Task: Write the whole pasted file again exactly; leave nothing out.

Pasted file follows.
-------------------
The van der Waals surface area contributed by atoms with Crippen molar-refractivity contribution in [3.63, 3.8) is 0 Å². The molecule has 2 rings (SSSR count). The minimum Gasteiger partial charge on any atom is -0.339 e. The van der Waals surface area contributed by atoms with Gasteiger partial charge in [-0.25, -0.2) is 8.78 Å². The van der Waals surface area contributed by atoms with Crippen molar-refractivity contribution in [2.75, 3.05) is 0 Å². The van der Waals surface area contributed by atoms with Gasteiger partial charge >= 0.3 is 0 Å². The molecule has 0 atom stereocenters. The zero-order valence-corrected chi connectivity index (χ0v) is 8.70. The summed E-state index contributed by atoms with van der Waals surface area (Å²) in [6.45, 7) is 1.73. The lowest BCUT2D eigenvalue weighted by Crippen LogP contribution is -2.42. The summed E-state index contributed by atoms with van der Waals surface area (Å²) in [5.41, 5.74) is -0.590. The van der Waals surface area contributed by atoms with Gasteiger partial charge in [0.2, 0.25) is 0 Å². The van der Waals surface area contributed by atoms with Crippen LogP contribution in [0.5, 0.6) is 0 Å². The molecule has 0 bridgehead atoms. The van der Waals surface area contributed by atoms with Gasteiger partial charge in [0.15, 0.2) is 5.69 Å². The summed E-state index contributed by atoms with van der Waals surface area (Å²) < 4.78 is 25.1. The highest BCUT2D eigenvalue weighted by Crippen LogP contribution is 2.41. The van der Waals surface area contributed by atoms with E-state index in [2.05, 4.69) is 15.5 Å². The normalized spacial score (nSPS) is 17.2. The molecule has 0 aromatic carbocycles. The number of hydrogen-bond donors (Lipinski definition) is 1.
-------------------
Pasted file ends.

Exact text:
The van der Waals surface area contributed by atoms with Crippen molar-refractivity contribution in [3.63, 3.8) is 0 Å². The molecule has 2 rings (SSSR count). The minimum Gasteiger partial charge on any atom is -0.339 e. The van der Waals surface area contributed by atoms with Gasteiger partial charge in [-0.25, -0.2) is 8.78 Å². The van der Waals surface area contributed by atoms with Crippen molar-refractivity contribution in [2.75, 3.05) is 0 Å². The van der Waals surface area contributed by atoms with Gasteiger partial charge >= 0.3 is 0 Å². The molecule has 0 atom stereocenters. The zero-order valence-corrected chi connectivity index (χ0v) is 8.70. The summed E-state index contributed by atoms with van der Waals surface area (Å²) in [6.45, 7) is 1.73. The lowest BCUT2D eigenvalue weighted by Crippen LogP contribution is -2.42. The summed E-state index contributed by atoms with van der Waals surface area (Å²) in [5.41, 5.74) is -0.590. The van der Waals surface area contributed by atoms with Gasteiger partial charge in [0.2, 0.25) is 0 Å². The van der Waals surface area contributed by atoms with Crippen LogP contribution in [0.5, 0.6) is 0 Å². The molecule has 0 bridgehead atoms. The van der Waals surface area contributed by atoms with Gasteiger partial charge in [0.15, 0.2) is 5.69 Å². The summed E-state index contributed by atoms with van der Waals surface area (Å²) < 4.78 is 25.1. The highest BCUT2D eigenvalue weighted by Crippen LogP contribution is 2.41. The van der Waals surface area contributed by atoms with E-state index in [2.05, 4.69) is 15.5 Å². The normalized spacial score (nSPS) is 17.2. The molecule has 0 aromatic carbocycles. The number of hydrogen-bond donors (Lipinski definition) is 1.